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Jackson (Mississippi, United States) (search for this): chapter 49
When Jackson was disabled, and Stuart assumed command, and sent to ascertain Jackson's views and wishes as to the attack on the next morning, the wounded commander to be sufficient to make the reputation of any soldier. Stuart's attack with Jackson's Corps on the next morning fully justified this confidence. His employment on the preceding December, the same masterly handling of his guns had protected Jackson's right toward the Massaponnax, which was the real key of the battle; and in t one of his favorite ballads. This eccentric habit attracted the attention of Jackson's men at Chancellorsville-men habituated to the gravity and prayers of their wounded leader. Stuart led Jackson's Corps against General Hooker's intrenchments, with drawn sabre and floating plume, singing Old Joe Hooker, will you come out of cers, Stuart passed the long months of the winter succeeding the hard battle. Jackson's quarters were at Moss neck, some miles down the river, and they exchanged vi
United States (United States) (search for this): chapter 49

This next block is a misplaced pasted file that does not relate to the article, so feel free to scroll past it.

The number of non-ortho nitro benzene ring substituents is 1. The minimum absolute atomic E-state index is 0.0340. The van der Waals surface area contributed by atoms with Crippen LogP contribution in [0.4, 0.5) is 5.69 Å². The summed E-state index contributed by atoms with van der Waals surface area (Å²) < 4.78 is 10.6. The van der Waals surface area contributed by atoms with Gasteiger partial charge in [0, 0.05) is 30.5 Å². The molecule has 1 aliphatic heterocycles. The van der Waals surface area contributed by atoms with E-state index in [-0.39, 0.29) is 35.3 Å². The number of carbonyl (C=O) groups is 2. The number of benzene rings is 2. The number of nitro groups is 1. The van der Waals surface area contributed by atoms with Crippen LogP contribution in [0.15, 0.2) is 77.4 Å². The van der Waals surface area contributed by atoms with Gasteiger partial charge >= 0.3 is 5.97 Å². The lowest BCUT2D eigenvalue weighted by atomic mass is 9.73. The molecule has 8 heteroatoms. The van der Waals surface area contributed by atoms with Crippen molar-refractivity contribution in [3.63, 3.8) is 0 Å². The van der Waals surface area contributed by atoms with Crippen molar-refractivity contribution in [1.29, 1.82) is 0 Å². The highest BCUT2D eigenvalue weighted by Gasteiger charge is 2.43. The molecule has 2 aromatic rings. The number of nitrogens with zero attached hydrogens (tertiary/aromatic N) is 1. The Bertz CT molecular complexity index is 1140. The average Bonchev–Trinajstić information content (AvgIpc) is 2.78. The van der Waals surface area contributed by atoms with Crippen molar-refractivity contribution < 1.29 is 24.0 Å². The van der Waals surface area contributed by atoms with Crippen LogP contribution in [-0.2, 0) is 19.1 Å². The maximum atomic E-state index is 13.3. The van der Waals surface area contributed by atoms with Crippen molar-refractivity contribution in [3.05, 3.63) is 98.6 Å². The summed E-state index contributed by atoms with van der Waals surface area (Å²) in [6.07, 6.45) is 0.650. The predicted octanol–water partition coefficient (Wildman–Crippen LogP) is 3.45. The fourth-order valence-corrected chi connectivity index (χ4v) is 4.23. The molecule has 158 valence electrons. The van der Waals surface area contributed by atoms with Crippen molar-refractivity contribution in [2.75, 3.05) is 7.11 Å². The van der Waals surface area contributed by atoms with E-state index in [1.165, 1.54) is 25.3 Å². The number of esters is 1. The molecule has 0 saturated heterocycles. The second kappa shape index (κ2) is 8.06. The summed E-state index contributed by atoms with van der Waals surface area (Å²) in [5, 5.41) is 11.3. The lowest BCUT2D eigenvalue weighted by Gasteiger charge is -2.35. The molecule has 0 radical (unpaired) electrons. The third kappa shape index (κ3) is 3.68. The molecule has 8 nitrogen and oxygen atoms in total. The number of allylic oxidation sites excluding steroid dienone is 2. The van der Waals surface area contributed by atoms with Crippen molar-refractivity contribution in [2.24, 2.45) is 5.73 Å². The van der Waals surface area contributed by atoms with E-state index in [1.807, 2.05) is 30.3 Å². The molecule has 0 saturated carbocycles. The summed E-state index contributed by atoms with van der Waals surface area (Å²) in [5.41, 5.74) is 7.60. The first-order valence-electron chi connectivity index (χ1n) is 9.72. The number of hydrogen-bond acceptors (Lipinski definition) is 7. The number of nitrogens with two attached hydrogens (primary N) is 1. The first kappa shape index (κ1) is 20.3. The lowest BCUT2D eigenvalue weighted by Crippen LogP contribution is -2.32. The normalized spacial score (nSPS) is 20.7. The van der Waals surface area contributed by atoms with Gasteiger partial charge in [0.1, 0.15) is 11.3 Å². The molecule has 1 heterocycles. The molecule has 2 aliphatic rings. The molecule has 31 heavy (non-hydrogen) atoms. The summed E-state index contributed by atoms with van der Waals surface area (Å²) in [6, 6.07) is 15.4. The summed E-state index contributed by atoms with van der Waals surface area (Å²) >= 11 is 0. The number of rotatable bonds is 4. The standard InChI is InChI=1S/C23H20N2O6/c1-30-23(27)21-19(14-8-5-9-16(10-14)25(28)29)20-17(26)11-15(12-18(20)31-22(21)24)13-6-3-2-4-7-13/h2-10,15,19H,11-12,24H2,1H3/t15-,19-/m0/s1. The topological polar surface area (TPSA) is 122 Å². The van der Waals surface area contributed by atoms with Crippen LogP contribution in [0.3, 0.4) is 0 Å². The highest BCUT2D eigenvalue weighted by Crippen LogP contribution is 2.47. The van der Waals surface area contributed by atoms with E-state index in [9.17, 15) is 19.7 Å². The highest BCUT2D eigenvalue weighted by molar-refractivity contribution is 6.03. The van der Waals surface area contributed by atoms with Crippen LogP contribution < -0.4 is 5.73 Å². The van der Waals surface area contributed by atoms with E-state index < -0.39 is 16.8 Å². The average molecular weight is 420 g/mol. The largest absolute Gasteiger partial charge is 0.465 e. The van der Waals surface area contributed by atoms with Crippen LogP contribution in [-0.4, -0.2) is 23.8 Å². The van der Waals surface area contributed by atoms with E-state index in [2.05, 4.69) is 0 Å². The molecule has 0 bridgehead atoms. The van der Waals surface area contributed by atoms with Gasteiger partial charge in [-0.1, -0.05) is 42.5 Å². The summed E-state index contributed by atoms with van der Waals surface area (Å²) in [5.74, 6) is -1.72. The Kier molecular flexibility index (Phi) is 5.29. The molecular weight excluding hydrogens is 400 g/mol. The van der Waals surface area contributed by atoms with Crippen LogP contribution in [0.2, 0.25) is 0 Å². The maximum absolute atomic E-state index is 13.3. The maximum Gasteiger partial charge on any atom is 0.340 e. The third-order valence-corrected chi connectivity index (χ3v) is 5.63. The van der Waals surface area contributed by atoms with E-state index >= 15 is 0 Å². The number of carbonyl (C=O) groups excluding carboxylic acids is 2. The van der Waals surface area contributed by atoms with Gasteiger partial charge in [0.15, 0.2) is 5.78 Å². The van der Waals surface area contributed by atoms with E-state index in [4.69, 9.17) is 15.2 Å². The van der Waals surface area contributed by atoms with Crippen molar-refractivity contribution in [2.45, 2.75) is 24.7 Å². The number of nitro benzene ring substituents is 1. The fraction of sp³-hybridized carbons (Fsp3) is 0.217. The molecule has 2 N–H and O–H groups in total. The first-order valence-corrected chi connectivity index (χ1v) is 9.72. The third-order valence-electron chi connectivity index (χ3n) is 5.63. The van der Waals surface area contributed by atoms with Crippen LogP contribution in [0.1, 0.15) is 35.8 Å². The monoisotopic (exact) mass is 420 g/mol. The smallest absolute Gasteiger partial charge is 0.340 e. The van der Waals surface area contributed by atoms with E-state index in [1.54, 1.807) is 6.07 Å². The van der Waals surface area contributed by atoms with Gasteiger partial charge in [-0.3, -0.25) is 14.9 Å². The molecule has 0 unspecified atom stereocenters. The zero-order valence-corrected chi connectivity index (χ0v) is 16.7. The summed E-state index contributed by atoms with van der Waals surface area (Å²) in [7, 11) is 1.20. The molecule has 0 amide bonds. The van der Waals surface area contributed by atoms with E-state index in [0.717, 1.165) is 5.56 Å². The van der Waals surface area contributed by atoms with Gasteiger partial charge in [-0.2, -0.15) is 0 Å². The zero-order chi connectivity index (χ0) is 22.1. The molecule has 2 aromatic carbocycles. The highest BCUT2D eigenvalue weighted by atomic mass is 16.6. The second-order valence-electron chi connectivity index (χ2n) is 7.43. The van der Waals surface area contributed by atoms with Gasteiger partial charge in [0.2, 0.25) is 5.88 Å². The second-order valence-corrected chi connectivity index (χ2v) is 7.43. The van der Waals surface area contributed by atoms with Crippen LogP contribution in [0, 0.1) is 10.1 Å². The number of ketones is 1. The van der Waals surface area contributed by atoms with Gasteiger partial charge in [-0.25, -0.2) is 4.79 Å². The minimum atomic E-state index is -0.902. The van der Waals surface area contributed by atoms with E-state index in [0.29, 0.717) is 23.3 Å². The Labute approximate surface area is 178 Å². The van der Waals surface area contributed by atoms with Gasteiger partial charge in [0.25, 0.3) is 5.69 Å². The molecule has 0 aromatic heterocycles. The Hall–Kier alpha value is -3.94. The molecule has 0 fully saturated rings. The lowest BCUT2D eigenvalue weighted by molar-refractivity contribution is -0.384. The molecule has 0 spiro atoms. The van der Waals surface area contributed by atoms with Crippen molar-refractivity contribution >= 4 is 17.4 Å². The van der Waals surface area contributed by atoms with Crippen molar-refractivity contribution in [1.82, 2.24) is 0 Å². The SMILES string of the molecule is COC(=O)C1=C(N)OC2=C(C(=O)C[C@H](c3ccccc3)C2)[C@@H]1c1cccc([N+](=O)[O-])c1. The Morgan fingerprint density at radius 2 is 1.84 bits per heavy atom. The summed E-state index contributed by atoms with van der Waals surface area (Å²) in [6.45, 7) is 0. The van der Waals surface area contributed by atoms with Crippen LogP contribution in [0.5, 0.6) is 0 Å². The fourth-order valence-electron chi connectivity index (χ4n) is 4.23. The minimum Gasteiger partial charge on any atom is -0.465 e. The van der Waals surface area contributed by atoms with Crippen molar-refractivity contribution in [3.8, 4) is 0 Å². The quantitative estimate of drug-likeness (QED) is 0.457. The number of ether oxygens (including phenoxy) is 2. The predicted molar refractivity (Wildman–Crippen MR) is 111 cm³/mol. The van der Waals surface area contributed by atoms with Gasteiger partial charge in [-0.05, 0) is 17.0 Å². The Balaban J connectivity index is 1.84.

sure that he loved fighting in person, from the ardor of his blood, his high health, and natural excitability and impetuosity. He would certainly have made an excellent private, and told me, when there was some question of virtually superseding him, that, if they did so, he would enlist. The War Office might deprive him of his commission, he said, or force him to resign; but there was one thing they could not do-prevent him from going into the ranks with his sabre as a private of the Confederate States army, which, he added, he certainly should do. I am certain that he would have followed this course at once, and not in the least from any feeling of spite. He produced upon me the impression of being more thoroughly and completely devoted to the cause in which he was fighting than any other person, without exception, with whom I was thrown during the war. His faith in the justice of the struggle was absolute, and he never, to my knowledge, had one moment's doubt as to the result of t